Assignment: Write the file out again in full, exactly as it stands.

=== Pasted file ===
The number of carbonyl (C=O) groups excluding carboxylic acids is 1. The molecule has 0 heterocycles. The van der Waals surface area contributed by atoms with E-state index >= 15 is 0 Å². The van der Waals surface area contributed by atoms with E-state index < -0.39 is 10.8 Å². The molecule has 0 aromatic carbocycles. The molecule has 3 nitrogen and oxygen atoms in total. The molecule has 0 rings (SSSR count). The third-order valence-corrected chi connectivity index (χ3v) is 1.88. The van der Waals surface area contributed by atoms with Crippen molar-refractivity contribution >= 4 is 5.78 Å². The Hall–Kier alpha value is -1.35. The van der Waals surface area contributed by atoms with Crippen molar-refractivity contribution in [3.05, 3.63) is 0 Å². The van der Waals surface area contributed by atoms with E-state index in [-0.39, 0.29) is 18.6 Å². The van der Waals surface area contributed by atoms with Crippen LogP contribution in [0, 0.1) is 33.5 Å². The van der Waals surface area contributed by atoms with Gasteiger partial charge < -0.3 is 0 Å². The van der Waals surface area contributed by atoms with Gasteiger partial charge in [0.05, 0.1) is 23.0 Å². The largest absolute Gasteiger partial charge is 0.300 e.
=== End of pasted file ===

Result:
The number of carbonyl (C=O) groups excluding carboxylic acids is 1. The molecule has 0 heterocycles. The van der Waals surface area contributed by atoms with E-state index >= 15 is 0 Å². The van der Waals surface area contributed by atoms with E-state index < -0.39 is 10.8 Å². The molecule has 0 aromatic carbocycles. The molecule has 3 nitrogen and oxygen atoms in total. The molecule has 0 rings (SSSR count). The third-order valence-corrected chi connectivity index (χ3v) is 1.88. The van der Waals surface area contributed by atoms with Crippen molar-refractivity contribution >= 4 is 5.78 Å². The Hall–Kier alpha value is -1.35. The van der Waals surface area contributed by atoms with Crippen molar-refractivity contribution in [3.05, 3.63) is 0 Å². The van der Waals surface area contributed by atoms with E-state index in [-0.39, 0.29) is 18.6 Å². The van der Waals surface area contributed by atoms with Crippen LogP contribution in [0, 0.1) is 33.5 Å². The van der Waals surface area contributed by atoms with Gasteiger partial charge < -0.3 is 0 Å². The van der Waals surface area contributed by atoms with Gasteiger partial charge in [0.05, 0.1) is 23.0 Å². The largest absolute Gasteiger partial charge is 0.300 e.